Except of course it isn't and they haven't. The pendulum swings one way and then it swings another, and the world in which "The Sopranos" and "The Wire" and "Deadwood" were revolutionary television has changed, mostly because of the existence of "The Sopranos," "The Wire" and "Deadwood."
Though no one can replicate the greatness of such shows, their tone and their envelope-pushing sex, violence and beyond black humor have been replicated over the years into nonexistence -- even the best photocopier will wind up with only shadows at a certain point.
So those looking to continue or reestablish their reputations as industry innovators are taking another tack -- the psychological over the physical, the lush over the gritty, the adult over the sophomoric, the feminine over the masculine.
It's a big gamble, particularly that last. Yes, women are still a slight majority, but conventional wisdom, buttressed by market analysis, has always held that though women will watch and read stories about both genders, most men limit themselves to stories about other men. In other words, male-dominated shows provide a two-fer, and when you have the right writers and actors, even a balding fat mob leader can become a sex symbol.
Which brings us back to HBO, which recently launched the most improbable television series ever conceived. Critical raves not withstanding, "The No. 1 Ladies' Detective Agency" is, by industry standards, a primer for how to make a show guaranteed to not succeed.
It not only has no guns, no sex, no f-bombs but a slow and steady pace and a large and cheerful black woman as a main character who drinks only bush tea and is motivated by a need to do good. Jill Scott's Precious may have pain and loss in her background, but that is neither her primary motivator nor an excuse for bad behavior because Precious doesn't behave badly.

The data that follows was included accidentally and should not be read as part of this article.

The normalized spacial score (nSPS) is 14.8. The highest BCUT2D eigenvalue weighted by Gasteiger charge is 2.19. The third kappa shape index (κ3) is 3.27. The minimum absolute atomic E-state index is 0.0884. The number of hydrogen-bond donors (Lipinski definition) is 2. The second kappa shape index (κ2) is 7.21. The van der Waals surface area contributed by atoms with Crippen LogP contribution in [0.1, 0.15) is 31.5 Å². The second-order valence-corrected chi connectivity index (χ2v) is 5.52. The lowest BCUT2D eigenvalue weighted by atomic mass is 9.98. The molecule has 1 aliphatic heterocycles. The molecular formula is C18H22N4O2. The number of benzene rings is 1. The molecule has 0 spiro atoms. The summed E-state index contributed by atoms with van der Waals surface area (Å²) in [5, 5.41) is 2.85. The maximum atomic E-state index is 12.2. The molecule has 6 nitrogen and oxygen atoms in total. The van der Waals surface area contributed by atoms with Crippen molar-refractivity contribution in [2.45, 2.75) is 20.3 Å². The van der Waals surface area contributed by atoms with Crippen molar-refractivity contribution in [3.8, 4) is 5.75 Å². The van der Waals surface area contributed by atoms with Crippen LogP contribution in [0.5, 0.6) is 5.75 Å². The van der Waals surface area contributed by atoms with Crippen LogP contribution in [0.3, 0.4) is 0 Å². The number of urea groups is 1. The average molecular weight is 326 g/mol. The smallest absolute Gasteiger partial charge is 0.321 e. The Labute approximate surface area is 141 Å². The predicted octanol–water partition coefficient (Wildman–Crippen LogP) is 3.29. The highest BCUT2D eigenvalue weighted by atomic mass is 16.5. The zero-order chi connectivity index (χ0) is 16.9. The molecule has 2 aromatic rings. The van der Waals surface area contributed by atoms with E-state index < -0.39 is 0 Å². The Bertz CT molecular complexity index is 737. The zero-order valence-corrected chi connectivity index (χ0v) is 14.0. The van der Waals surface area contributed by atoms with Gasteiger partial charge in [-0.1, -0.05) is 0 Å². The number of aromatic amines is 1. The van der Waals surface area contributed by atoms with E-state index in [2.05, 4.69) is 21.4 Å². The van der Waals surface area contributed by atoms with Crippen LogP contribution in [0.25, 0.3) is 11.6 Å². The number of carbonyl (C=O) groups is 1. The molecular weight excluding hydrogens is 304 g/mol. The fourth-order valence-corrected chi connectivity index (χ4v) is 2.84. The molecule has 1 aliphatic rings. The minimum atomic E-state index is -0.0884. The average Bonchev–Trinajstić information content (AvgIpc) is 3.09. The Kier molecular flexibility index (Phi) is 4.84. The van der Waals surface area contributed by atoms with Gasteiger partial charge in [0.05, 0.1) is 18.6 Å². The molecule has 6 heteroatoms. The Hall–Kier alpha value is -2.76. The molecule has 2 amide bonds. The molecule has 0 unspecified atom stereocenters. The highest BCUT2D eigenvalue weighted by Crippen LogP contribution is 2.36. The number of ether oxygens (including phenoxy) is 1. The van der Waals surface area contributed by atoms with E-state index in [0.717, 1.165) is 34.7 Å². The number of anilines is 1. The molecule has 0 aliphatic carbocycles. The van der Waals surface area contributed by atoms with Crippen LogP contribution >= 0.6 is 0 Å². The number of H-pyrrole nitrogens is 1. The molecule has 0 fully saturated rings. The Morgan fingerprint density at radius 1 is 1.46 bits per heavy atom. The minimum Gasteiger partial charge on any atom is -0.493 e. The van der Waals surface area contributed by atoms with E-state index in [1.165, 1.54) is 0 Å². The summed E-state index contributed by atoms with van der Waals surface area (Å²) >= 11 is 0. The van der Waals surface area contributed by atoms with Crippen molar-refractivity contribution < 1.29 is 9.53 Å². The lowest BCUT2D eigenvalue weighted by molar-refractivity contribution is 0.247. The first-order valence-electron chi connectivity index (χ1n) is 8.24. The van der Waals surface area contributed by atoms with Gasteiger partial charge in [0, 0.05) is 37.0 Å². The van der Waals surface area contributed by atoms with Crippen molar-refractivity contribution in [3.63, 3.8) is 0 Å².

Although the lack of more typical detective-show props may take a little getting used to, "The No. 1 Ladies' Detective Agency," like "In Treatment" and " Big Love," are honest-to-God unique shows in a too-often homogenized screen-scape. And in an industry dominated by 31 flavors of broken heroes, so drenched in male-dominated violence that a show in which the serial killer is the hero actually makes sense, this is what innovation looks like. If you want a video game, go buy a video game.
HBO and the networks previously known as cable came into being by breaching the walls of television, and as others followed, many of those walls came down.
Now it seems they are rebuilding, not walls but new images of human drama: a sweet-natured but persistent female detective, an unusually configured family in sincere prayer, an empathetic shrink admitting his life is broken too, a mother with personality disorders trying to find a self in all her many selves. A gun introduced in the first act still should go off in the third, but sometimes you can have great drama without a gun at all.